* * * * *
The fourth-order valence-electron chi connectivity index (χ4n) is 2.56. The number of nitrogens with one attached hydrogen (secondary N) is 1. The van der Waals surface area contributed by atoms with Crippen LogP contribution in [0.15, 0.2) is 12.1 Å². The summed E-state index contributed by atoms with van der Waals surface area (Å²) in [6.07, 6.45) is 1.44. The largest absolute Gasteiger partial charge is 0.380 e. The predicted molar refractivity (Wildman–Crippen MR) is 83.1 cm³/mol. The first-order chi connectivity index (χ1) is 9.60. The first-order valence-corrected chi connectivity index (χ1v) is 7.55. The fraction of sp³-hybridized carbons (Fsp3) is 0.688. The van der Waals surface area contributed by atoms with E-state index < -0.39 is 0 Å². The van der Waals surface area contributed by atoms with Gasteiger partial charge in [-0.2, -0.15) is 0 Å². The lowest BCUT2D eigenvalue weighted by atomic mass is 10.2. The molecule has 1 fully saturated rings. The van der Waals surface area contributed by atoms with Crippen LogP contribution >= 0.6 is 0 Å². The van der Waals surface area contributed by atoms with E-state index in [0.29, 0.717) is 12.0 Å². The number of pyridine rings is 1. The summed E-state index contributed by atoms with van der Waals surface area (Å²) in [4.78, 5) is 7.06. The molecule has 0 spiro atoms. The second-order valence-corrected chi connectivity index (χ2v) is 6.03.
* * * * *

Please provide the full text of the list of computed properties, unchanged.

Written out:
The fourth-order valence-electron chi connectivity index (χ4n) is 2.56. The number of nitrogens with one attached hydrogen (secondary N) is 1. The van der Waals surface area contributed by atoms with Crippen LogP contribution in [0.15, 0.2) is 12.1 Å². The summed E-state index contributed by atoms with van der Waals surface area (Å²) in [6.07, 6.45) is 1.44. The largest absolute Gasteiger partial charge is 0.380 e. The predicted molar refractivity (Wildman–Crippen MR) is 83.1 cm³/mol. The first-order chi connectivity index (χ1) is 9.60. The first-order valence-corrected chi connectivity index (χ1v) is 7.55. The fraction of sp³-hybridized carbons (Fsp3) is 0.688. The van der Waals surface area contributed by atoms with E-state index < -0.39 is 0 Å². The van der Waals surface area contributed by atoms with Gasteiger partial charge in [-0.2, -0.15) is 0 Å². The lowest BCUT2D eigenvalue weighted by atomic mass is 10.2. The molecule has 1 fully saturated rings. The van der Waals surface area contributed by atoms with Crippen LogP contribution >= 0.6 is 0 Å². The van der Waals surface area contributed by atoms with E-state index in [0.29, 0.717) is 12.0 Å². The number of pyridine rings is 1. The summed E-state index contributed by atoms with van der Waals surface area (Å²) in [4.78, 5) is 7.06. The molecule has 0 spiro atoms. The second-order valence-corrected chi connectivity index (χ2v) is 6.03.